Institute for Research on Poverty in Journal Sentinel: "Study: In 2016, Wisconsin's job market improved but the state's poverty rate increased"
Despite a robust job market, Wisconsin’s poverty rate increased to 10.8% in 2016, compared to 9.7% in 2015, according to a report released Friday by researchers at the University of Wisconsin-Madison
A new study suggests that compassion meditation training may reduce the distress a person feels when witnessing another’s suffering. It may also improve their ability and likelihood to respond with compassion.
A professor is using an ultralight aircraft to conduct a research project aimed at better understanding the Earth’s atmosphere. Instruments strapped to the wings and the cockpit of the aircraft collect atmospheric data while it is airborne.
Scientists and nonscientists alike have often associated larger brains with greater intelligence, but a new study may challenge that notion. “Maybe brain size isn’t all it’s cracked up to be,” says John Hawks, one of the study’s corresponding authors.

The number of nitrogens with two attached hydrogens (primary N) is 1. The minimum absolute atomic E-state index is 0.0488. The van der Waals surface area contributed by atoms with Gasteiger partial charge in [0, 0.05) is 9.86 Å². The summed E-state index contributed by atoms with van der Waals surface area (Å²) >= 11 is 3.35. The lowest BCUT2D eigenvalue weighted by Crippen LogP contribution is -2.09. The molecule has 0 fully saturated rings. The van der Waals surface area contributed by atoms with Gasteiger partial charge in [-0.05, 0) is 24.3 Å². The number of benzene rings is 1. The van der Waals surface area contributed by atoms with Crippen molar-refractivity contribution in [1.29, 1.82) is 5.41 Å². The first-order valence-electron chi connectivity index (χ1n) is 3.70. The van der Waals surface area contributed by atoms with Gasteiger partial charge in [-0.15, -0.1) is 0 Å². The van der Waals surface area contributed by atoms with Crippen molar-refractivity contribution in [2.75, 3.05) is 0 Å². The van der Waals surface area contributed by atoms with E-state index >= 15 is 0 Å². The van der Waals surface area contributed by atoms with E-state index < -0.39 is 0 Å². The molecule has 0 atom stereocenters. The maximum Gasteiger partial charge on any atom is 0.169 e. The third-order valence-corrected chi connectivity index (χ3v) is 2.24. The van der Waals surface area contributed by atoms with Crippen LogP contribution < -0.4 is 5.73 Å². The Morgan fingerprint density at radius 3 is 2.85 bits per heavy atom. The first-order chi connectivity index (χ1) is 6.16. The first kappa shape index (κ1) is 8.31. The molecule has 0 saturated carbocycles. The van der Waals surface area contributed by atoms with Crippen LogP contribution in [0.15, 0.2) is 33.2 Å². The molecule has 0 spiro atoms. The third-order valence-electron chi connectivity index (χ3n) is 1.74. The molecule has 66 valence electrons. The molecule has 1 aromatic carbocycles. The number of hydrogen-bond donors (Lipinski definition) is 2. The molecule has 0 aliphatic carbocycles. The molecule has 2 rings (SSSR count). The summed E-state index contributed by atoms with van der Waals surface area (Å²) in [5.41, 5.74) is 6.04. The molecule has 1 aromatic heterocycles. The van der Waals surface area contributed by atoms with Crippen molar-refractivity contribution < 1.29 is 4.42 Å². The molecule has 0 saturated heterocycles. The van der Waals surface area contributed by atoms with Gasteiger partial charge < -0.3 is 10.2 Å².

A recent study out of the University of Wisconsin-Madison found that more than half of the sponsors of Facebook ads that featured divisive political messages ahead of the 2016 election were from “suspicious” groups with little or no paper trail to identify them. One in six turned out to be linked to the IRA.“I expected that we would find some unknown actors in the digital media political campaign landscape, because there are some regulatory loopholes,” Young Mie Kim, the study’s lead author, recently told me. “The findings are a lot worse than I thought. It is shocking and surprising.”
Making a case for tighter security at the border, President Donald Trump has often linked illegal immigration with increased crime. But a new study from University of Wisconsin-Madison sociology professor Michael Light suggests people living in the country illegally are linked to a decrease in violent crime, not an increase.
A unique high-speed camera, designed to capture the fleeting effects of gamma rays crashing into the Earth’s atmosphere, will soon be on its way from the University of Wisconsin–Madison to Arizona’s Mount Hopkins.
Botanist Simon Gilroy will study cotton seedlings grown on the International Space Station in a project that could help researchers understand how to develop plants that use water more efficiently.